Gilly said he dropped out of school because it was a “waste a time. Don’t larn nothin’. Cain’t figger what they’s talkin’ ‘bout.” He couldn’t figure what I was talking about either. He forgot everything I told him before I could finish telling him. With Gilly in tow, I had to work twice as hard to keep up with our production schedule.
Despite Gilly’s help, I’d finished installing an AC system by quitting time that day when the plumber got an emergency call to repair the AC in an invalid’s bedroom in the old manse, drove us there, diagnosed the problem, and sent me under the house while he and Gilly waited in the bedroom at the AC vent.
I was still stretched out on the grass trying to recuperate from acute ophidiophobia when the plumber and Gilly walked up on me. In his late forties, short and paunchy, the plumber was a good guy, but he operated on a tight budget and slow-downs on the job lit his short fuse. When he found me lying flat on my back in a catatonic stupor on his nickel, he exploded.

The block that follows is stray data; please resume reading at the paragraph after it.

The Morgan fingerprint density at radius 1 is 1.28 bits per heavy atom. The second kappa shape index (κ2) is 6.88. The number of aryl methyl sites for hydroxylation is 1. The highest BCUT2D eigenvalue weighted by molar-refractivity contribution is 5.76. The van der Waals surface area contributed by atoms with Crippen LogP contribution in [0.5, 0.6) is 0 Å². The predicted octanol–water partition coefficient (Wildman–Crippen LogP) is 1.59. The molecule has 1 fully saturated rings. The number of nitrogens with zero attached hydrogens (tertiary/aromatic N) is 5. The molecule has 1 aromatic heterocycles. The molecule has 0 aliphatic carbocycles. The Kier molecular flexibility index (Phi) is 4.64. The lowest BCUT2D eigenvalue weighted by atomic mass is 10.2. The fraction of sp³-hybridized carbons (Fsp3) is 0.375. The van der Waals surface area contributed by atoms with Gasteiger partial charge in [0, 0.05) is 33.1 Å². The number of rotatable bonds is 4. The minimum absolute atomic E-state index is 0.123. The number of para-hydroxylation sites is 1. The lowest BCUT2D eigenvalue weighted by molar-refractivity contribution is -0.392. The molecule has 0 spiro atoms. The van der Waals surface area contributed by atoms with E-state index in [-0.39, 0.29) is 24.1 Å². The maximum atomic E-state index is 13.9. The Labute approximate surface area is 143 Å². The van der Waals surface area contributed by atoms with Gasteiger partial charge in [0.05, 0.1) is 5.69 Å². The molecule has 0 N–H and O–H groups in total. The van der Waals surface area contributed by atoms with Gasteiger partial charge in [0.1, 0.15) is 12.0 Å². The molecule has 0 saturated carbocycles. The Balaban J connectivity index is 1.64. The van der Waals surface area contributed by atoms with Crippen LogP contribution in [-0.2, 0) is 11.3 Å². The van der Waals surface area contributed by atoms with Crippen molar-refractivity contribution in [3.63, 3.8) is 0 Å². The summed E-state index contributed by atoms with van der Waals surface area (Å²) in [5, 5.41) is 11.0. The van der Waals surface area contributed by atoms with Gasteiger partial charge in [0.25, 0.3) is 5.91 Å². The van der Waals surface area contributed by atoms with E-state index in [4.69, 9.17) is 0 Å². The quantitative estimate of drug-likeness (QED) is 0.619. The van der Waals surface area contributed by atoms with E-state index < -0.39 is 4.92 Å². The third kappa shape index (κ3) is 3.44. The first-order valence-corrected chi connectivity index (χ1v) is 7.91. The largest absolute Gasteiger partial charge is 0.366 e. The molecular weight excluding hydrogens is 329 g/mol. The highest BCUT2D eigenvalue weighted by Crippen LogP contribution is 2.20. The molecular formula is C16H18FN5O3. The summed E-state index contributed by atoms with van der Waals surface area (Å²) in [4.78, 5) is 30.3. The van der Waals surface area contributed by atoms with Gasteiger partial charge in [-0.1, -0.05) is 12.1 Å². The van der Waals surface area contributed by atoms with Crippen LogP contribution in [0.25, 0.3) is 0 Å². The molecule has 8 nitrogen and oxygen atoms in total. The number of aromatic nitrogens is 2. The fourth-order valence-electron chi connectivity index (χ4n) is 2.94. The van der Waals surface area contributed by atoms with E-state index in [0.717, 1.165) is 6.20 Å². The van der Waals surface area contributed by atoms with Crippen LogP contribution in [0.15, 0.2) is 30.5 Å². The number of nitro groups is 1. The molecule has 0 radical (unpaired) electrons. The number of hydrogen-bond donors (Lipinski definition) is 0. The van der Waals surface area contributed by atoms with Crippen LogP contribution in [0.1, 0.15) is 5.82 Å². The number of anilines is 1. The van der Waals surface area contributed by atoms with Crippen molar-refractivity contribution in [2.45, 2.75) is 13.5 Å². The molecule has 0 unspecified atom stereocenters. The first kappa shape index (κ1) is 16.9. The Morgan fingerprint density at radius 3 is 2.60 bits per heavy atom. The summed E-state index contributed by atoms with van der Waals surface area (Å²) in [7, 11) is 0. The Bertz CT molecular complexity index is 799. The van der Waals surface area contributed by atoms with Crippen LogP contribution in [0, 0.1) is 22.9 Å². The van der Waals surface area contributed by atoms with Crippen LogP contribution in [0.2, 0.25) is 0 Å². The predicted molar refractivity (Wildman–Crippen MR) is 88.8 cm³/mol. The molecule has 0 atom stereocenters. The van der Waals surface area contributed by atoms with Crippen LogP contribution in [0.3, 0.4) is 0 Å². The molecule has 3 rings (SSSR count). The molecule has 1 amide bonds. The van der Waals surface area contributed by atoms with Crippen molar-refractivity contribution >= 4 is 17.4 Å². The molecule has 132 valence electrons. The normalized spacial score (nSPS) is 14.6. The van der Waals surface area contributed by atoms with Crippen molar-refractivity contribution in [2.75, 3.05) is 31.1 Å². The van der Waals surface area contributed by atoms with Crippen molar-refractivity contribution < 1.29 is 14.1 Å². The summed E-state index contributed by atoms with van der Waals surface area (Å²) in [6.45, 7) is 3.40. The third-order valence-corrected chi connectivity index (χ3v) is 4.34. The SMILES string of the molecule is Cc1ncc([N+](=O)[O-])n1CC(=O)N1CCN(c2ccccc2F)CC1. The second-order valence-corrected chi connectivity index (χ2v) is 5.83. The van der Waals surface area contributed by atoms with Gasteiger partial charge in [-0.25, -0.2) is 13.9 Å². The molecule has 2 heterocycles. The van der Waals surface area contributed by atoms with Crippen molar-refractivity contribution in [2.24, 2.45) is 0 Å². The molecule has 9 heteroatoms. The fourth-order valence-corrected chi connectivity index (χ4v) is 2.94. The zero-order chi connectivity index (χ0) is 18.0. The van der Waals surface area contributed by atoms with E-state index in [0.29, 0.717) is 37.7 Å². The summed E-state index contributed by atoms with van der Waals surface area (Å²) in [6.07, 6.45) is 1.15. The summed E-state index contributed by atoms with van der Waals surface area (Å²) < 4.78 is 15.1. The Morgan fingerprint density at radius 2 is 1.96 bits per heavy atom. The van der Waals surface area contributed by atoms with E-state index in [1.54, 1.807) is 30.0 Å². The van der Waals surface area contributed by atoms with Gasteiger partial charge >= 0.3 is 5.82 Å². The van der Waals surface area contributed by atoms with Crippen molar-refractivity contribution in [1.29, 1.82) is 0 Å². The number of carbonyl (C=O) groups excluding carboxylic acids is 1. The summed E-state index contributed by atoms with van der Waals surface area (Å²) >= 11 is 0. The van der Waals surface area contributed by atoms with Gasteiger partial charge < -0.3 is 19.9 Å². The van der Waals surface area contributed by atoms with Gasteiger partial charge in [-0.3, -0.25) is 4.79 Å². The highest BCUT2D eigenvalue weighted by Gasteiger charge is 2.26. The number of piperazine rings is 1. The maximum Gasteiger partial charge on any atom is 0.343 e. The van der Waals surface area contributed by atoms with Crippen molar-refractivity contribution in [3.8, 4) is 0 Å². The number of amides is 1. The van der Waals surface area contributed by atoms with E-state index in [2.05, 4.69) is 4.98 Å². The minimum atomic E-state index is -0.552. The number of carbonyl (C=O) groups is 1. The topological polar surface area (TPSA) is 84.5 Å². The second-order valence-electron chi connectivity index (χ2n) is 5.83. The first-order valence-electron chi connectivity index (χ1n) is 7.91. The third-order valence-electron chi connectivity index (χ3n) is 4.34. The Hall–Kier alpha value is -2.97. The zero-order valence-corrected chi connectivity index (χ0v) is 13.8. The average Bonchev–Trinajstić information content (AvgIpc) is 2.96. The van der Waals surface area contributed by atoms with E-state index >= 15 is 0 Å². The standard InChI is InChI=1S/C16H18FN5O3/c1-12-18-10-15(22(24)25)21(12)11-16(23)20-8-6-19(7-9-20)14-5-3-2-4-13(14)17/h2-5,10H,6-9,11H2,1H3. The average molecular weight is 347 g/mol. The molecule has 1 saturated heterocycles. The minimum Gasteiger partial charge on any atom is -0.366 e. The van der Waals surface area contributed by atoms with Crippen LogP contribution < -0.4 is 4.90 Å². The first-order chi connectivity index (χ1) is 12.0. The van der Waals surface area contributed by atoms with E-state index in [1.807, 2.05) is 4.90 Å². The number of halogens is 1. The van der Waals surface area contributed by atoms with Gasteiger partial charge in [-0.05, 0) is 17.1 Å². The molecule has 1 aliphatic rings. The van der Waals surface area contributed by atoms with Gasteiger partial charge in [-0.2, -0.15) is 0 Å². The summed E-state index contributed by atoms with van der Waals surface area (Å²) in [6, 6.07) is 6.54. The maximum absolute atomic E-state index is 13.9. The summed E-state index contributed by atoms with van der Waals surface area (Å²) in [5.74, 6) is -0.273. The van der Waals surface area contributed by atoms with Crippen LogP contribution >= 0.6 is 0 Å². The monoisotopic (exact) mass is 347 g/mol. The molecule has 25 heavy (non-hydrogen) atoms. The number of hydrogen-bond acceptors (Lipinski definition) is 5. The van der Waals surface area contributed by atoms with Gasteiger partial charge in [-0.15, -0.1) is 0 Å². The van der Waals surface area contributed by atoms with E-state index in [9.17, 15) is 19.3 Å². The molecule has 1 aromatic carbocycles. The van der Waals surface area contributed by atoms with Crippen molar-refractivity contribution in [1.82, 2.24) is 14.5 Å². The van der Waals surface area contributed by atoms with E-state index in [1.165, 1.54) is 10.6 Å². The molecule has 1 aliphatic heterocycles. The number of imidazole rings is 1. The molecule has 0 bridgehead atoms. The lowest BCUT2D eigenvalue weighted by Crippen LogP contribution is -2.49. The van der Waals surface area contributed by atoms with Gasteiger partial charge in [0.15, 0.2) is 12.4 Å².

“What the hell are you doing?” he boomed.
I struggled to my feet. “I ran into a snake under there,” I said defensively.
“What happened to your chest?” he said.
I looked down to see crimson bloodstains on my t‑shirt and felt the sting of abrasions for the first time. I told him what happened. “There’s not enough clearance,” I said. “I couldn’t have made it to the duct even if the snake hadn’t showed up.”
The plumber’s temper usually cooled as quickly as it flared. This blast followed the pattern. “Sorry I yelled at you. We’ll put disinfectant on those cuts when we get home, but first we’ve got to find a way to fix the AC. Old man Woodson can’t breathe in this heat.”
The plumber knelt and flashed his light in the crawlspace. “The snake’s gone, but you’re right about the clearance. You can’t make it back to the corner.” He peered into the space for a while, then stood, and turned to Gilly. “It’s a tight fit, but you’re skinny enough to slip through.”
Gilly’s eyes widened. “It’s too dark,” he said.
“Take my light.”
Gilly swallowed hard. “I cain’t do it.”
“Don’t worry about the snake. He’s long gone. They’re more afraid of us than we are of them.”
“I ain’t scared a snakes.”
“Good. Then crawl under there and fix the duct so we can go home.”
His face twitching, Gilly backed away. “I don’t want to!”
The plumber’s tight-budget volcano erupted. “The hell with what you want! I pay you to do what I want! Get under there! Now!”
It was obvious where this was headed. In the month we’d worked together Gilly told me things he was ashamed to admit to most people. I knew why he couldn’t crawl under the house. I could tell the plumber and save Gilly’s job, but I’d carried him on my back like a dead body all day every day since he’d been hired. Stay out of it, I told myself.